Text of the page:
In This Issue
• Transpac Tahiti Race on Virtual Regatta - Registration open
• RORC Lockdown Live Series | Time Over Distance
• The new conquistadors - Doyle Sails
• The Ocean Race - Dutch Entry
• How Can Keelboat Racing Work with Social Distancing?
• RYA eSailing championship gears up for final show down
• Restoring MINK
• Andy Burdick on Melges Performance Sailboats' 75th anniversary
• Yachtsman rescued 500 miles off Lizard Cornish coast by tanker
• Featured Brokerage:
• • Ocean Explorer 60
• • Charles E Nicholson 147 Ft Schooner 1910 - Orion Of The Seas
• • TP52 - Gladiator
• The Last Word: Benjamin Franklin
Brought to you by Seahorse magazine and YachtScoring.com EuroSail News is a digest of sailing news and opinions, regatta results, new boat and gear information and letters from sailors -- with a European emphasis. Contributions welcome, send to
Transpac Tahiti Race on Virtual Regatta - Registration open
After having attracted a near-record turnout for the 2020 edition of the Transpacific YC's Transpac Tahiti Race, organizers had to finally succomb to pandemic restrictions and postpone this year's race to the future.
The dream of sailing to the South Seas on a 3570-mile journey from Los Angeles to Papeete would have to wait until the next planned running in 2022.
However, the dream of this journey is not completely lost for this year, thanks to the infectious enthusiasm of Stephanie Betz and her team at Archipelagoes, the Tahiti-based co-organizers of the race. They have partnered with Virtual Regatta to offer a simulated online version of the race to challenge all sailors, whether curious newcomers or salty veterans who both have for now to sit out any long range voyaging due to the worldwide restrictions on travel.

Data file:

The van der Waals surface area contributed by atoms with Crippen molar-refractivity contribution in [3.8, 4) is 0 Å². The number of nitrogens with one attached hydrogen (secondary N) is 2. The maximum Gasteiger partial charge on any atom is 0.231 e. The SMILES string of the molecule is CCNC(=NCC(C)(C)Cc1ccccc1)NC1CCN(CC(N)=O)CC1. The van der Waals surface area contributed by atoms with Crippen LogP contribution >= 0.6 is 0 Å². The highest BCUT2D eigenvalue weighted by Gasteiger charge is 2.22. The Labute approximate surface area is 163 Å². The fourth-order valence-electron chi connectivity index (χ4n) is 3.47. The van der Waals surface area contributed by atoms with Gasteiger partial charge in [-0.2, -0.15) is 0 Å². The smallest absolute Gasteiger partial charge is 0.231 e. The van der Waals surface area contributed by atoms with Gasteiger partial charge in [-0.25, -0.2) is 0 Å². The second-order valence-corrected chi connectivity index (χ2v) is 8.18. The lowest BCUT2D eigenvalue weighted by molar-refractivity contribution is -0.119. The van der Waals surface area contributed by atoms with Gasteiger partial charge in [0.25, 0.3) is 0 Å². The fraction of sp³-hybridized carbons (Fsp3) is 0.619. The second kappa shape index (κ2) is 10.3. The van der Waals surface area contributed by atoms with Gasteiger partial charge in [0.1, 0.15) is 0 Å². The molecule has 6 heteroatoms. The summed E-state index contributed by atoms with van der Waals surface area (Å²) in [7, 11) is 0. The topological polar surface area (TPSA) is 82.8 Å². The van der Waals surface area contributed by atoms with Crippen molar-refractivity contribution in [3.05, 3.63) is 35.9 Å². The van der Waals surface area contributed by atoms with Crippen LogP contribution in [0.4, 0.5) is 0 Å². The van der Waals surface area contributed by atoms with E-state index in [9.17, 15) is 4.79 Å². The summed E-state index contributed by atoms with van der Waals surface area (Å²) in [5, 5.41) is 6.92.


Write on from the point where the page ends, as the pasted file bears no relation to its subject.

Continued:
Using polar performance data from Comanche, the 100-foot current first-to-finish Barn Door Trophy champion in the 2225-mile LA-Honolulu Transpac race, Virtual Regatta (VR) is accepting entries starting today to register at virtualregatta.com/en/offshore-game to try their skills to race the longer course to Tahiti.
The online race will start at 1400 PDT on the original race start date of May 28, 2020, and will feature the same real-time weather conditions found on the actual race course, with some additional options valuable to players to increase the performance of their entry during the race.
French ocean racing legend Loick Peyron has been the official race ambassador for the Transpac Tahiti Race, and has also endorsed this virtual approach in lieu of being able to go to sea.
"This is not the same of course," said Peyron, "but it is a clever way to experience some of the strategic challenges we face in offshore sailing, and who knows, may inspire some new ocean racers to try this in person on their own."
To bring interest in this virtual version of the race, Archipelagoes is offering an attractive prize for the winner of the online version of the race: 2 free air tickets to Tahiti, courtesy of race sponsor Air Tahiti Nui.
RORC Lockdown Live Series | Time Over Distance
Vol. 8 - Sam Davies
Sam Davies' first big adventure was as part of Tracy Edwards crew for the 1998 Jules Verne Record attempt. Ahead of the record, the catamaran Royal Sun Alliance was dismasted in the Southern Ocean. It took 16 days with no outside assistance to make landfall. In the 2008-09 Vendee Globe, Davies' IMOCA 60 Roxy was the third to finish in just over 95 days - the only women to complete the race faster is Dame Ellen MacArthur. The 2012-13 Vendee Globe ended in sadness with her yacht Saveol dismasting in an Atlantic gale.
Sam Davies was the skipper of Team SCA in the 2014-15 Volvo Ocean Race, the first all-female team for 10 years to compete in the Volvo Ocean Race and the first for 25 years to win a leg of the race. Sam currently campaigns the IMOCA 60 Initiatives Coeur and has her eyes set on the next Vendee Globe. She was born into a seafaring family in Portsmouth, England and her grandfather was a submarine commander. She took her first steps on her parents' boat. Since 2012, Sam has lived in Brittany, France. She is engaged to French sailor Romain Attanasio and has one son, Ruben.